Unfortunately, when most people see rituals, they see pointless superstitions. Indeed, many rituals are based on a primitive understanding of the world. But by building personal rituals, you get to encode the behaviors you feel are important and cut out the wasted middle moments.

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Program Your Own Algorithms

Another way of viewing rituals is by seeing them as computer algorithms. An algorithm is a set of instructions that is repeated to get a result.

Some algorithms are highly efficient, sorting or searching millions of pieces of data in a few seconds. Other algorithms are bulky and awkward, taking hours to do the same task.

By forming rituals, you are building algorithms for your behavior. Take the delayed and painful pattern of waking up, debating whether to sleep in for another two minutes, hitting the snooze button, repeat until almost late for work. This could be reprogrammed to get out of bed immediately, without debating your decision.

How to Form a Ritual

I’ve set up personal rituals for myself for handling e-mail, waking up each morning, writing articles, and reading books. Far from making me inflexible, these rituals give me a useful default pattern that works best 99% of the time. Whenever my current ritual won’t work, I’m always free to stop using it.

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Forming a ritual isn’t too difficult, and the same principles for changing habits apply:

  1. Write out your sequence of behavior. I suggest starting with a simple ritual of only 3-4 steps maximum. Wait until you’ve established a ritual before you try to add new steps.
  2. Commit to following your ritual for thirty days. This step will take the idea and condition it into your nervous system as a habit.
  3. Define a clear trigger. When does your ritual start? A ritual to wake up is easy—the sound of your alarm clock will work. As for what triggers you to go to the gym, read a book or answer e-mail—you’ll have to decide.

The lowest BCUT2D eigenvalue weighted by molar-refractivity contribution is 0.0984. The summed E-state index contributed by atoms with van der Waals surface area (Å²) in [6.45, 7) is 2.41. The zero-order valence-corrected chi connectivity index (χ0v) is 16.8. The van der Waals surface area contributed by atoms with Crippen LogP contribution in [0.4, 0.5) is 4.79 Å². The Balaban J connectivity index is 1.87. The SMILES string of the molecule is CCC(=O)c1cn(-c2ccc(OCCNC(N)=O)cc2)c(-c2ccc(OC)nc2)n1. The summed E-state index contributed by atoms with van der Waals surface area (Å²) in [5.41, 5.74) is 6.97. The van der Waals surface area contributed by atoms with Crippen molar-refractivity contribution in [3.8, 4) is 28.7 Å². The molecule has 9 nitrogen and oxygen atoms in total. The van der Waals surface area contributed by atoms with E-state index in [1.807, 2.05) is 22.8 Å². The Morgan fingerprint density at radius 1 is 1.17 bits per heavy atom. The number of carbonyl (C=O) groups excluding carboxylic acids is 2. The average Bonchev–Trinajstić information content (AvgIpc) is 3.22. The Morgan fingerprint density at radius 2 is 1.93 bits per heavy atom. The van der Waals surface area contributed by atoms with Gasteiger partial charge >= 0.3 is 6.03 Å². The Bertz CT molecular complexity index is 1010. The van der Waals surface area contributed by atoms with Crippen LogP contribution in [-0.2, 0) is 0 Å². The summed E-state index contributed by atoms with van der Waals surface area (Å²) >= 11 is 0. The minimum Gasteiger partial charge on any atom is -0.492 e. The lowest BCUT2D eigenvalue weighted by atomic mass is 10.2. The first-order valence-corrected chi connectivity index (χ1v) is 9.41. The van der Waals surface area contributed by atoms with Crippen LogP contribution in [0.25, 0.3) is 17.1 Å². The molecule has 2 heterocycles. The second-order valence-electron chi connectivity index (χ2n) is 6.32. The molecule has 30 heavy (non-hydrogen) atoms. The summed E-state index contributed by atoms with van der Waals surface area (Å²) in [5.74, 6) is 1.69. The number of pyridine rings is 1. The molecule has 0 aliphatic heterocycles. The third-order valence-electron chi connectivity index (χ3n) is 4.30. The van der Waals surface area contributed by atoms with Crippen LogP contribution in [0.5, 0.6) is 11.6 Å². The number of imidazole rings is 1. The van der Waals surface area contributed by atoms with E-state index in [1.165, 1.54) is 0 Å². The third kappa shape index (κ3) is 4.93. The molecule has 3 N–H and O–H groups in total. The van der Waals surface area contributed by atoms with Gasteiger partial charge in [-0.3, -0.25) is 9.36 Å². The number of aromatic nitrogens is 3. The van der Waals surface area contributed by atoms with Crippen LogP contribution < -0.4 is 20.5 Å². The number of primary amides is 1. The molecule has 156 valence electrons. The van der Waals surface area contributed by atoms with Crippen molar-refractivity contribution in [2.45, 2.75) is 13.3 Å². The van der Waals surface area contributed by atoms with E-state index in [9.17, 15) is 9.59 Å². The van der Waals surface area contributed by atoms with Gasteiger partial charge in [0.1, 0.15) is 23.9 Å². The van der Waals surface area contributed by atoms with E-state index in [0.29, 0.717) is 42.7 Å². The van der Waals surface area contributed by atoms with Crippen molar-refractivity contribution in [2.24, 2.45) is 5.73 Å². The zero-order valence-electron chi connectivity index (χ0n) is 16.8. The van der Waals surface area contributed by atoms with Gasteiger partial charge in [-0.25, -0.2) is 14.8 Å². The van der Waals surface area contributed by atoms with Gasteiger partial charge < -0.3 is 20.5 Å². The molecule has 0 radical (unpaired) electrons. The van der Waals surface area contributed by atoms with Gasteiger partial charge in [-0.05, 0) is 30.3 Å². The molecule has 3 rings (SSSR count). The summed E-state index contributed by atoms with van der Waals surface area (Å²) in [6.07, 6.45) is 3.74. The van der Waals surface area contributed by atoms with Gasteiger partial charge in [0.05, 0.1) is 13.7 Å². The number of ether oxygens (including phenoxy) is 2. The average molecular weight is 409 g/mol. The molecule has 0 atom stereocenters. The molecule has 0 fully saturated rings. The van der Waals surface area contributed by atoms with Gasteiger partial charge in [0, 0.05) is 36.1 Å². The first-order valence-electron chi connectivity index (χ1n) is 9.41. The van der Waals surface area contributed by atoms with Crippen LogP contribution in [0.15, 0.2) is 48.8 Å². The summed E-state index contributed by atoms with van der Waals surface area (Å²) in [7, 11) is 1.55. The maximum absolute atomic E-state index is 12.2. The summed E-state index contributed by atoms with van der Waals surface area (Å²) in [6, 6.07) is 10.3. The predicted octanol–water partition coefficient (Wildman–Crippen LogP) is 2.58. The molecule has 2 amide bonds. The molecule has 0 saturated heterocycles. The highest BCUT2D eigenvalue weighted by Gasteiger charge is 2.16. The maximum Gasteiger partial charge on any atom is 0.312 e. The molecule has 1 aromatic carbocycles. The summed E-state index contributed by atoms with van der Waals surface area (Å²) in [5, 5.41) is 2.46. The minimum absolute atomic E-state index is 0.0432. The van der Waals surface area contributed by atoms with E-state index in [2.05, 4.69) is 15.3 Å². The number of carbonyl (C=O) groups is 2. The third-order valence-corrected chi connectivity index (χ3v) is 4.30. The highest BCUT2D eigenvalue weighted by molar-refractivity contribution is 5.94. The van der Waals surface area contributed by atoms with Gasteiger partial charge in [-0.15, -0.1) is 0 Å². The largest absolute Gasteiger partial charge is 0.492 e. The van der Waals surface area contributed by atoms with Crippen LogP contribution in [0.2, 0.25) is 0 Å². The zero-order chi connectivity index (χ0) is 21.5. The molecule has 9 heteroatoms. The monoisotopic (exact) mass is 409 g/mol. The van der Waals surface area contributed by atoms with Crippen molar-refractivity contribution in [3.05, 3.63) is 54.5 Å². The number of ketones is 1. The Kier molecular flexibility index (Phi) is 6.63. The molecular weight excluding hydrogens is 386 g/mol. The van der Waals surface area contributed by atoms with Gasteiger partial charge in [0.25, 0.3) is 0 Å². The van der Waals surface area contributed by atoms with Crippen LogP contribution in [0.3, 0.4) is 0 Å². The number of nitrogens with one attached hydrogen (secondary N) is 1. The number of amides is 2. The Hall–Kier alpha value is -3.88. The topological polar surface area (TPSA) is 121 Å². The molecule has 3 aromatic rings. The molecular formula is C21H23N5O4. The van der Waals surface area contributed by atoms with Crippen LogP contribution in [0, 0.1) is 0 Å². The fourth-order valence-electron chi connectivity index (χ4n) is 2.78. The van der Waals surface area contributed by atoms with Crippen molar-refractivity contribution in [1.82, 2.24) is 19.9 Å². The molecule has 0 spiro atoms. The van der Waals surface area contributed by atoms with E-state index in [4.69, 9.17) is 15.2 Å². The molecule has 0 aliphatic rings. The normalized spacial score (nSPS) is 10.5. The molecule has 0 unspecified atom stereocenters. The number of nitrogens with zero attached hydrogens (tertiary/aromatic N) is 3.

4. Tweak the Pattern. Your algorithm probably won’t be perfectly efficient the first time. Making a few tweaks after the first 30-day trial can make your ritual more useful.

Ways to Use a Ritual

Based on the above ideas, here are some ways you could implement your own rituals:

1. Waking Up

Set up a morning ritual for when you wake up and the next few things you do immediately afterward. To combat the grogginess after immediately waking up, my solution is to do a few pushups right after getting out of bed. After that, I sneak in ninety minutes of reading before getting ready for morning classes.

2. Web Usage

How often do you answer e-mail, look at Google Reader, or check Facebook each day? I found by taking all my daily internet needs and compressing them into one, highly-efficient ritual, I was able to cut off 75% of my web time without losing any communication.

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3. Reading

How much time do you get to read books? If your library isn’t as large as you’d like, you might want to consider the rituals you use for reading. Programming a few steps to trigger yourself to read instead of watching television or during a break in your day can chew through dozens of books each year.

4. Friendliness

Rituals can also help with communication. Set up a ritual of starting a conversation when you have opportunities to meet people.

5. Working

One of the hardest barriers when overcoming procrastination is building up a concentrated flow. Building those steps into a ritual can allow you to quickly start working or continue working after an interruption.

6. Going to the gym

If exercising is a struggle, encoding a ritual can remove a lot of the difficulty. Set up a quick ritual for going to exercise right after work or when you wake up.

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7. Exercise

Even within your workouts, you can have rituals. Spacing the time between runs or reps with a certain number of breaths can remove the guesswork. Forming a ritual of doing certain exercises in a particular order can save time.

8. Sleeping

Form a calming ritual in the last 30-60 minutes of your day before you go to bed. This will help slow yourself down and make falling asleep much easier. Especially if you plan to get up full of energy in the morning, it will help if you remove insomnia.

8. Weekly Reviews

The weekly review is a big part of the GTD system. By making a simple ritual checklist for my weekly review, I can get the most out of this exercise in less time. Originally, I did holistic reviews where I wrote my thoughts on the week and progress as a whole. Now, I narrow my focus toward specific plans, ideas, and measurements.

Final Thoughts

We all want to be productive. But time wasters, procrastination, and laziness sometimes get the better of us. If you’re facing such difficulties, don’t be afraid to make use of these rituals to help you conquer them.

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Featured photo credit: RODOLFO BARRETO via unsplash.com